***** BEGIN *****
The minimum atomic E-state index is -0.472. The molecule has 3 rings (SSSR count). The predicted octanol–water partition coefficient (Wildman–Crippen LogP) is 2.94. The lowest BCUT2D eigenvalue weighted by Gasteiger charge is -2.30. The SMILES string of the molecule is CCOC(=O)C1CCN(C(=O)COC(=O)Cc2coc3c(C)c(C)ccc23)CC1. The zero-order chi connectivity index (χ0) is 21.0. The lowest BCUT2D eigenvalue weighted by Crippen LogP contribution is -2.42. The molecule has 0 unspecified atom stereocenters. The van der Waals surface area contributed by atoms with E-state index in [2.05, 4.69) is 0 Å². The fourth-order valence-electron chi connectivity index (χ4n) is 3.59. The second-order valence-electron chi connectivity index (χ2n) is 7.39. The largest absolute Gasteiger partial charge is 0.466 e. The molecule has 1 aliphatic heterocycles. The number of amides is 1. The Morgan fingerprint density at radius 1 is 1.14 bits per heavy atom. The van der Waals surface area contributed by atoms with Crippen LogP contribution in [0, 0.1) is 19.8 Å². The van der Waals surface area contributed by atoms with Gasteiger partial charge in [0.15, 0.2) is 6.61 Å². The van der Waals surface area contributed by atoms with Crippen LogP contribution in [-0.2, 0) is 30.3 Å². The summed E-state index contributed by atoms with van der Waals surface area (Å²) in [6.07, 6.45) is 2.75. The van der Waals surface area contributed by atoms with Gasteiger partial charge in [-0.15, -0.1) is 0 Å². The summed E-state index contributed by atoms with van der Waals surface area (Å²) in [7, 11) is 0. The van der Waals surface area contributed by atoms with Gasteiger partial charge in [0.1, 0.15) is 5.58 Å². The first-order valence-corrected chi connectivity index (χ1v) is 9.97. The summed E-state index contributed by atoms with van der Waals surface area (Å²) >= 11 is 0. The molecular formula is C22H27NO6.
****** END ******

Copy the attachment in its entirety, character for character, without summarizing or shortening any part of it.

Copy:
The minimum atomic E-state index is -0.472. The molecule has 3 rings (SSSR count). The predicted octanol–water partition coefficient (Wildman–Crippen LogP) is 2.94. The lowest BCUT2D eigenvalue weighted by Gasteiger charge is -2.30. The SMILES string of the molecule is CCOC(=O)C1CCN(C(=O)COC(=O)Cc2coc3c(C)c(C)ccc23)CC1. The zero-order chi connectivity index (χ0) is 21.0. The lowest BCUT2D eigenvalue weighted by Crippen LogP contribution is -2.42. The molecule has 0 unspecified atom stereocenters. The van der Waals surface area contributed by atoms with E-state index in [2.05, 4.69) is 0 Å². The fourth-order valence-electron chi connectivity index (χ4n) is 3.59. The second-order valence-electron chi connectivity index (χ2n) is 7.39. The largest absolute Gasteiger partial charge is 0.466 e. The molecule has 1 aliphatic heterocycles. The number of amides is 1. The Morgan fingerprint density at radius 1 is 1.14 bits per heavy atom. The van der Waals surface area contributed by atoms with Crippen LogP contribution in [0, 0.1) is 19.8 Å². The van der Waals surface area contributed by atoms with Gasteiger partial charge in [0.15, 0.2) is 6.61 Å². The van der Waals surface area contributed by atoms with Crippen LogP contribution in [-0.2, 0) is 30.3 Å². The summed E-state index contributed by atoms with van der Waals surface area (Å²) in [6.07, 6.45) is 2.75. The van der Waals surface area contributed by atoms with Gasteiger partial charge in [-0.15, -0.1) is 0 Å². The summed E-state index contributed by atoms with van der Waals surface area (Å²) in [7, 11) is 0. The van der Waals surface area contributed by atoms with Gasteiger partial charge in [0.1, 0.15) is 5.58 Å². The first-order valence-corrected chi connectivity index (χ1v) is 9.97. The summed E-state index contributed by atoms with van der Waals surface area (Å²) >= 11 is 0. The molecular formula is C22H27NO6.